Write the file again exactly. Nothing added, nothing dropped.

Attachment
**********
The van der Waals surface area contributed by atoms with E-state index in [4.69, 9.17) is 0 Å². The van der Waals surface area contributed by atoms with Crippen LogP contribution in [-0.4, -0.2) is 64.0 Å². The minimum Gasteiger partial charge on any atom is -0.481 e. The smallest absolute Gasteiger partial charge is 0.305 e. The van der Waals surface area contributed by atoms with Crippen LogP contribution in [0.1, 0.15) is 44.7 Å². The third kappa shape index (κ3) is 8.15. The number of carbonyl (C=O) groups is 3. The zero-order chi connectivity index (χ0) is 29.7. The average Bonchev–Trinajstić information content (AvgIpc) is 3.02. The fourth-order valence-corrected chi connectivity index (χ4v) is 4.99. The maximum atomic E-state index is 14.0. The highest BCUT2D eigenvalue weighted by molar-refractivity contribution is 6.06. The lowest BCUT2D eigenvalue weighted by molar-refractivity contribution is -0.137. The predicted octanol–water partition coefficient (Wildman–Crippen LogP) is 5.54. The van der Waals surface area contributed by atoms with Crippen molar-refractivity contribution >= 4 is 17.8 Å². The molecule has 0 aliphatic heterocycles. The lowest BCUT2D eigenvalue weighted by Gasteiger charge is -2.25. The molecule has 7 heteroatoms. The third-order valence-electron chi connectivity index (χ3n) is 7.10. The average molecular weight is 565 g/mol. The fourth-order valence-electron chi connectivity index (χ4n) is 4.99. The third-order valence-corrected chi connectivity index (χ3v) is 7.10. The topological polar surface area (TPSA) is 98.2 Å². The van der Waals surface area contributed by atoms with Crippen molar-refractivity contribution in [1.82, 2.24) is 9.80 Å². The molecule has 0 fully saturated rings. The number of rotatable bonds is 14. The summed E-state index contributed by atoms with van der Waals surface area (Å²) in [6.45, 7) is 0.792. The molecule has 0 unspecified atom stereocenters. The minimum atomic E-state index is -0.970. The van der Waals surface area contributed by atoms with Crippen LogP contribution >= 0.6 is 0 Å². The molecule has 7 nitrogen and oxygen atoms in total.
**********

The van der Waals surface area contributed by atoms with E-state index in [4.69, 9.17) is 0 Å². The van der Waals surface area contributed by atoms with Crippen LogP contribution in [-0.4, -0.2) is 64.0 Å². The minimum Gasteiger partial charge on any atom is -0.481 e. The smallest absolute Gasteiger partial charge is 0.305 e. The van der Waals surface area contributed by atoms with Crippen LogP contribution in [0.1, 0.15) is 44.7 Å². The third kappa shape index (κ3) is 8.15. The number of carbonyl (C=O) groups is 3. The zero-order chi connectivity index (χ0) is 29.7. The average Bonchev–Trinajstić information content (AvgIpc) is 3.02. The fourth-order valence-corrected chi connectivity index (χ4v) is 4.99. The maximum atomic E-state index is 14.0. The highest BCUT2D eigenvalue weighted by molar-refractivity contribution is 6.06. The lowest BCUT2D eigenvalue weighted by molar-refractivity contribution is -0.137. The predicted octanol–water partition coefficient (Wildman–Crippen LogP) is 5.54. The van der Waals surface area contributed by atoms with Crippen molar-refractivity contribution >= 4 is 17.8 Å². The molecule has 0 aliphatic heterocycles. The lowest BCUT2D eigenvalue weighted by Gasteiger charge is -2.25. The molecule has 7 heteroatoms. The third-order valence-electron chi connectivity index (χ3n) is 7.10. The average molecular weight is 565 g/mol. The fourth-order valence-electron chi connectivity index (χ4n) is 4.99. The third-order valence-corrected chi connectivity index (χ3v) is 7.10. The topological polar surface area (TPSA) is 98.2 Å². The van der Waals surface area contributed by atoms with Crippen molar-refractivity contribution in [1.82, 2.24) is 9.80 Å². The molecule has 0 fully saturated rings. The number of rotatable bonds is 14. The summed E-state index contributed by atoms with van der Waals surface area (Å²) in [6.45, 7) is 0.792. The molecule has 0 unspecified atom stereocenters. The minimum atomic E-state index is -0.970. The van der Waals surface area contributed by atoms with Crippen LogP contribution >= 0.6 is 0 Å². The molecule has 7 nitrogen and oxygen atoms in total.